Saturday, July 25, 2009

Strawberry Corn Flakes?

Update 8/16 - Most of the berries have fallen to the bottom, a little fermentation still going. I did figure out how to account for the berries, though. Strawberries are around 5% sugar by weight (maybe a little more since these were so ripe), so let's be generous and say I added 0.5# of sugar as berry puree, 100% fermentable at ~40ppg, so we'll call it at ~0.5% ABV added by the fruit.
Update 8/9 - Racked to secondary with berry puree. SG ~1.012

Some of the ripest strawberries I'd ever seen were $7 a flat a month or so ago. I bought a few, and we ate lots of them with shortcake, sparkling wine, in salads, etc. And I pureed and froze about 8.5lbs of the ripest, reddest berries. The lactose is to give the beer a little body, since it should ferment out pretty well (and will dry out with the berries, although crash cooling should help there). I considered using the frozen berries to help chill the wort quickly, but decided against it because fruit in primary is a good way to guarantee blowing out your airlock. 8.5lbs should give this cream ale a moderate berry flavor, since it's such a pale base brew. Ray Daniels recommends closer to 2#/gal in his book, but we'll start here and see what happens.

Batch #41
Strawberry Cream Ale
--10lbs Am 2-row (RAHR)
--1lb Flaked Corn
--0.25lb Lactose (15min)
--8.5lbs Ripe strawberries, pureed, frozen (secondary)
--1.5oz Willamette 4.3%AA, whole (60min)
--0.5oz Willamette 4.3%AA, whole (30min)
--1/4tsp supermoss (10min)
--Wyeast 1450 "Denny's Favorite", 1L starter.
OG: 1.058
FG: ~1.008
ABV: ~6.5-7%
IBU: 20ish

Mash in 19qts to 150F, hold for 60 min. Batch sparge with 3.5gal to collect 6.75gal total. Boil 60 minutes. Ferment in low 60s to minimize esters. Crash out the yeast, rack onto berry puree in secondary. Going into the fermenter, this does actually taste a lot like a bowl of corn flakes :D

Tuesday, July 21, 2009

More brewing furniture

Based on the write-up of "Son of Fermentation Chiller" (PDF). I constructed an end table for my living room that houses not one, but two, independently controlled carboy chillers. I scaled down the interior dimensions to ~14"W x 21"L x 22.5"H (or thereabouts, I'd have to measure again) so that there's around 1" or less of wiggle room for a carboy horizontally, and actually about -1/4" of space vertically for a carboy with a 1/2"OD vinyl hose running to a jar of sanitizer. In other words, it's just barely big enough. The extra space behind the carboy houses the fan and gallon jug of ice. Everything is inside a simple wooden frame, and I used 4 pieces of 24" x 48" x 1-1/2" foam insulation (not the extruded stuff...wasn't going to be able to get it home as a 4' x 8' sheet). The table top is split down the middle so I can open one side at a time (coming soon: hinges in the back), and the front is held on by magnets. All of the foam that doesn't move (the top and front panels come out for loading/unloading) is caulked in with silicone. I plan to add some weather stripping to seal the top and front, as it's all a little leaky now. Two thermostats control the fans, the wiring is identical to the basic diagram in the pdf above, just with an additional thermostat and fan in parallel. So, here's my parts list followed by pictures.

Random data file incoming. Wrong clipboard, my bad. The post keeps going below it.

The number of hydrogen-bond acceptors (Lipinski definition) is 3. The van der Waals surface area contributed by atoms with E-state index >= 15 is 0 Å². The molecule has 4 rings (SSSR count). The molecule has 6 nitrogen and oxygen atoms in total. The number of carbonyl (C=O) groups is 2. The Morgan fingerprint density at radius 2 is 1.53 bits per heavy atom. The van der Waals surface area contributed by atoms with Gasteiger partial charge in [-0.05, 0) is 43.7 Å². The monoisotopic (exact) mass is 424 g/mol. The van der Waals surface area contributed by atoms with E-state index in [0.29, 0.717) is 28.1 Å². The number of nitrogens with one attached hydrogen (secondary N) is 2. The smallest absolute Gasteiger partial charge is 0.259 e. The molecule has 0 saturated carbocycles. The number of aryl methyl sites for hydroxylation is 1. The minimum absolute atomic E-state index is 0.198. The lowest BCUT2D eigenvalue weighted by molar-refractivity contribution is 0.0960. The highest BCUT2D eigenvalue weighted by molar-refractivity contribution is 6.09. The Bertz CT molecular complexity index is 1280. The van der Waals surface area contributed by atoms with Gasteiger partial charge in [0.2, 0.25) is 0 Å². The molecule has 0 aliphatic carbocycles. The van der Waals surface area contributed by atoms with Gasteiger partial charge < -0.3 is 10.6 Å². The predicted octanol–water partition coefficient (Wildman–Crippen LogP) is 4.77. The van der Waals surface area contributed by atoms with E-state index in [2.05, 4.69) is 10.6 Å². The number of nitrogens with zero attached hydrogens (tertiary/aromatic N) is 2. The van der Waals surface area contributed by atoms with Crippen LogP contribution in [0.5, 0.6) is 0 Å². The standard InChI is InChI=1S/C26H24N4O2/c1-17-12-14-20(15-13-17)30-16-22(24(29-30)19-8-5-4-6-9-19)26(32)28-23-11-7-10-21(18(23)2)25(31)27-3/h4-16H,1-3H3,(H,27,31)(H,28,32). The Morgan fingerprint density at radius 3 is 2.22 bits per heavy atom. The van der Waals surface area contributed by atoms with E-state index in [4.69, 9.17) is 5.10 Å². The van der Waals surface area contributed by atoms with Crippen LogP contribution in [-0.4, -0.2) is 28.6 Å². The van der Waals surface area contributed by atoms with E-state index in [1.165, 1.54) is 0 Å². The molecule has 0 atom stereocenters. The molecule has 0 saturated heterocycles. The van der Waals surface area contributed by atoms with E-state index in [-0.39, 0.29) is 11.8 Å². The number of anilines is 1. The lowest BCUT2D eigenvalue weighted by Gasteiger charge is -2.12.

-2 thermostats, low voltage, bimetal coil nonprogrammable heat/cool, $30 (eBay)
(as it says in the PDF, these things say "24V" on the package, but you want 12V for the fans)
-2x 80mm muffin fans, $2 (thanks, craigslist!)
-12V 500mA power adapter, $9 (Fry's)
-Extra wires from old cell phone chargers, $0
-Scrap wood from an old couch for the frame, $0
-2x 24" x 48" x 1/4" plywood sheets, ~$10 (Home Depot)
-1x 24" x 48" x 1/8" MDF for base ~$5? (Home Depot)
-2x 8' strips of moulding, ~$20 (?...don't remember exact cost, Home Depot)
-8x 1/2"ish disc magnets, $2 (home depot)
-L brackets for frame, ~$10 (Ace)
-Old worktable for top surface, $20 (craigslist again)
-Assorted finishing nails and whatnot, ~$5
-4x 24" x 48" x 1-1/2" foam insulation, $20 (Home Depot)
-Silicone caulk left over from kegerator construction, $0
-2x Plastic hose barb T-joint for blow-off hoses, $4 (Home Depot)
-3/8" ID vinyl hose for blow offs, ~$5 (MoreBeer)
-Stick on thermometers for carboys, ~$6 (MoreBeer, "fermometers")
-Stain for wood (already had primer and clear coat), $10

Easy enough to put together: build frame, add panels, cut and insert insulation (my middle panel had to be two pieces), wire it up, caulk it up, stain the wood, make girlfriend happy it doesn't look like a box made of foam insulation. Oh, and it works. I've got a DIPA fermenting at 68F inside the box and an uncontrolled saison at 74F (at 8am, higher at 5pm I'm sure).

All told, about as much as I would end up spending, if not more, for a chest freezer and temp control. BUT this has several advantages over a chest freezer: it's smaller, it uses less power (although freezing the ice might negate that), it looks nice in my living room, I can independently control the temperature on two separate fermentations. The ice is a pain to change all the time, but that's okay with me.

Pictures HERE.

Sunday, July 19, 2009

Fresh hops

Update 8/8 - racked to secondary, SG 1.009-1.010, 2oz centennial, 2oz simcoe added.
Update 8/4 - SG 1.010, 2oz Cascade pellets added. Temperature no longer controlled.